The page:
Why movie vampires always break all the vampire rules.

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Nov. 20 2008 6:57 PM

I Vant To Upend Your Expectations

Why movie vampires always break all the vampire rules.

Poster for "Twlight". Summit Entertainment.
Twilight 

There's a scene midway through Twilight, the new 'tween vampire flick, in which the heroine, Bella, arrives at the vampire Edward's house—a bright, spare, Modernist home that seems stocked with Calphalon pans and furniture from Design Within Reach. She looks around wonderingly. "What did you expect?" he says. "Coffins and dungeons and moats?" It's a familiar scene to anyone who knows vampire movies: the part where the vampire (or vampire expert) turns myth-buster and explains what vampires are really like.

A perfect example is this exchange from HBO's True Blood. "I thought you were supposed to be invisible in a mirror," marvels Anna Paquin's Sookie, reclining in a bathtub. Sorry, says her vampiric love interest, Bill. "What about Holy water?" she asks. "It's just water." "Crucifixes?" "Geometry." "Garlic?" "It's irritating, but that's pretty much it." Irritating, indeed.

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Vampire myth-busters are a cocky lot. Take this scene from Blade, when vampire hunter Wesley Snipes explains "vampire anatomy 101" to his new protégée. "Crosses and holy water don't do d---, so forget what you've seen in the movies," he says. "You use a stake, silver, or sunlight. You know how to use one of these?" He shows her a gun. "Silver hollow point filled with garlic. Aim for head or the heart. Anything else is your ass."

Or consider this exchange from the Twilight books: "How can you come out during the daytime?" asks Bella. "Myth," says Edward, her fanged paramour. "Burned by the sun?" "Myth." "Sleeping in coffins?" "Myth." Being smug jerks? True!

The list goes on. In Interview With the Vampire, the bloodsucker Louis corrects his interviewer on the rumor about vampires being afraid of crosses. "That is, how would you say today … b-------?" (Same goes for stakes through the heart.) In I Am Legend, the vampire book on which the Will Smith movie was based, the narrator dismisses Dracula as "a hodgepodge of superstitions and soap-opera clichés." For example, vampires are vulnerable to garlic and sunlight, but the mirror stuff is bunk. In the Last Vampire book series by Christopher Pike, sunlight doesn't kill the undead protagonist—it just makes her age at a normal rate.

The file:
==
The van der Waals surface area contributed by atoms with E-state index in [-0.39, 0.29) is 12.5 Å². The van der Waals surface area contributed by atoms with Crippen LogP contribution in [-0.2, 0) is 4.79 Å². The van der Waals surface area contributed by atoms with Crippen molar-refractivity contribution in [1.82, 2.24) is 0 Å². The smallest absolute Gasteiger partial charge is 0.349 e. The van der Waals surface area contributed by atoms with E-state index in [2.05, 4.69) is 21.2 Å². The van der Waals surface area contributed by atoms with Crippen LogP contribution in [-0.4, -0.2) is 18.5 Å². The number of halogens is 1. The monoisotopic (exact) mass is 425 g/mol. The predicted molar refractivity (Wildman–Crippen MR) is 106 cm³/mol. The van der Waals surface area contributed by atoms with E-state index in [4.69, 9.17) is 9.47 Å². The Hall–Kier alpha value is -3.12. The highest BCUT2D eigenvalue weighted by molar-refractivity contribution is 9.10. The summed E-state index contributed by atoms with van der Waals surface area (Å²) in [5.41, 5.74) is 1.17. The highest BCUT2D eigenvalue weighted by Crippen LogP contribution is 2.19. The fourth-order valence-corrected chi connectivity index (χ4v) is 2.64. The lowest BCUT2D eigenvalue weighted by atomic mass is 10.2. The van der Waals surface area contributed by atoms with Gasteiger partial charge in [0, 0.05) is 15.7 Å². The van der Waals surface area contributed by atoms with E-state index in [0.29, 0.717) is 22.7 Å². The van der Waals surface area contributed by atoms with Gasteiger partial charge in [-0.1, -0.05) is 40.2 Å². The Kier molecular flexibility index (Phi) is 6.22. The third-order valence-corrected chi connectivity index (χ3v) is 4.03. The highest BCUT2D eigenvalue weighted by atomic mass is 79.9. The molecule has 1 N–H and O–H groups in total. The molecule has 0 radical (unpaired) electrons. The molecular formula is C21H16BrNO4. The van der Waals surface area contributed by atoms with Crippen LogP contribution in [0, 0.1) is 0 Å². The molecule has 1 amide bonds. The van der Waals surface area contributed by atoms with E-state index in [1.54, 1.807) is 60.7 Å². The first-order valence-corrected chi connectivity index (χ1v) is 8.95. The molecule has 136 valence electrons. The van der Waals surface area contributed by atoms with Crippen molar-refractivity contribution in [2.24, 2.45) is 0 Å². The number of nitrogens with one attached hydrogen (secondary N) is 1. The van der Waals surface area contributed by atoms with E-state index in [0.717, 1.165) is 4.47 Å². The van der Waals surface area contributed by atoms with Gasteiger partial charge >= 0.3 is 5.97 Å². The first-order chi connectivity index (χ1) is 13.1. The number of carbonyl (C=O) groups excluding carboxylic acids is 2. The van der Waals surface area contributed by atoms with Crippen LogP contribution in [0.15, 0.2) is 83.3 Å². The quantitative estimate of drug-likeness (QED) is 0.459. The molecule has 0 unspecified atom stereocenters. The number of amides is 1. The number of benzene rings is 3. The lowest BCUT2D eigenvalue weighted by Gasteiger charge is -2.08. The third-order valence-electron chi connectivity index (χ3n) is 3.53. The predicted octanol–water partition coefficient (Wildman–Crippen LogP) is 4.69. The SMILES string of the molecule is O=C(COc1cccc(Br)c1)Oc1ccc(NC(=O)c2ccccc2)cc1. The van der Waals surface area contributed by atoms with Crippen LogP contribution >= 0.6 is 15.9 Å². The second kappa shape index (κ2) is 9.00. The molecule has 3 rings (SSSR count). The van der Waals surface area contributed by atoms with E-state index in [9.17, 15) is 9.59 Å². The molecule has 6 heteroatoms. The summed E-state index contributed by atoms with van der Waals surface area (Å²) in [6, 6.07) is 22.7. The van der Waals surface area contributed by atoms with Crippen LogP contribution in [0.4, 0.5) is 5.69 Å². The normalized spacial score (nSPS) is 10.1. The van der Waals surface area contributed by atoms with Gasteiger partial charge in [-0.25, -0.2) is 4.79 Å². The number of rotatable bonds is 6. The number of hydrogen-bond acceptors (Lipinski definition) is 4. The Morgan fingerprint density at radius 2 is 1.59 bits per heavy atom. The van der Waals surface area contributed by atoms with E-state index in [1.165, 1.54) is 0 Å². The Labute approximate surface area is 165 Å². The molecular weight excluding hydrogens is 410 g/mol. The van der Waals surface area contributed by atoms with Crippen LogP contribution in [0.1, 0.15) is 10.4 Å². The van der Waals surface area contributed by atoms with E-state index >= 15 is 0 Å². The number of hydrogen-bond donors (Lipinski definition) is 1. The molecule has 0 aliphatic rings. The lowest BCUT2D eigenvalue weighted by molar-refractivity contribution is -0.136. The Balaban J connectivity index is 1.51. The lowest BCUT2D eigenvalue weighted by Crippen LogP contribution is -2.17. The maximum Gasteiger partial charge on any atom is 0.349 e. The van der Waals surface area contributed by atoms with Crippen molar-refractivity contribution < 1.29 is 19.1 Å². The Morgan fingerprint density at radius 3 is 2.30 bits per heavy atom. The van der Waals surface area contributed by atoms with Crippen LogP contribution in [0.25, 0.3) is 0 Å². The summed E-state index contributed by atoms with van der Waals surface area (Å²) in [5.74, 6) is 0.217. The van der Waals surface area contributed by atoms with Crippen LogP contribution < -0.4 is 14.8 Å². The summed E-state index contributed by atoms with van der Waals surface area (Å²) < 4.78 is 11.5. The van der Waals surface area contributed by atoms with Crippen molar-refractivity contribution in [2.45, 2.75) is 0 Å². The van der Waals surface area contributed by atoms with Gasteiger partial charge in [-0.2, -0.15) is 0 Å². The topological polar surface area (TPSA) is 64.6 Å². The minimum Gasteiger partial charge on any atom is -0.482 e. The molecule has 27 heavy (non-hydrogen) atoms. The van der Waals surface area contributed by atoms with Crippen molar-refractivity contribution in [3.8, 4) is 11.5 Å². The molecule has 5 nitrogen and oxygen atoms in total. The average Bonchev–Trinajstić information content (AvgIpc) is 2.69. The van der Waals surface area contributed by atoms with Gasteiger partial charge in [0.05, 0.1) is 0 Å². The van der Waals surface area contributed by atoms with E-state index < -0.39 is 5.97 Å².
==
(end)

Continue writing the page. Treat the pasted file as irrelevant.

What's with all the rule-rewriting? And why are vampires always crowing about it?

Vampire mythology has never been set in stone—nor has any mythology, for that matter. The folklore that eventually became modern vampire fiction varied even more wildly in past centuries than in current-day stories. Ancient Greek mythology features women who seduce men and drink their blood; in southern Africa, there is the impundulu, a giant blood-sucking bird that controls the weather; Latin American folklore has the fanged chupacabra, a scaled reptile-kangaroo monster that drains the blood from goats. It wasn't until the 19th century, with the publication of stories like Polidori's The Vampyre, Le Fanu's Carmilla, and Bram Stoker's Dracula, that vampire became synonymous with "fanged, Euro, coffin-dwelling Goth." But even in these books, the attributes vary—Polidori's Lord Ruthven can go out during the daytime, but sunlight weakens Count Dracula.

The modern reworkings of the genre are traceable to a few different factors. For one thing, rewriting the rules is just good storytelling. Upending conventions lets you surprise the audience. You thought garlic was going to ward off the boss vampire? Sorry. You planned to kill him with that little piece of sharpened wood? Good luck. These days, you'll see vampires slapping crosses out of the way more often than shrinking in fear. Variations on the vampire rules also make for some clever plot twists. For example (spoiler alert!), in 30 Days of Night, Josh Hartnett notices that once bitten, victims become vampires right away—but they don't become evil vampires for a few hours. He therefore injects vampire blood into his veins so he can fight them off and save his wife. True Blood also has a smart twist on the myth-busting trope: The vampires started the myths themselves. "If the humans thought they couldn't see us in a mirror," explains vampire Bill, "it was another way for us to prove we weren't vampires." Plus, tweaking the rules is part of the appeal of genre fiction—authors have a template to play with, so every minor variation they make becomes loaded with meaning.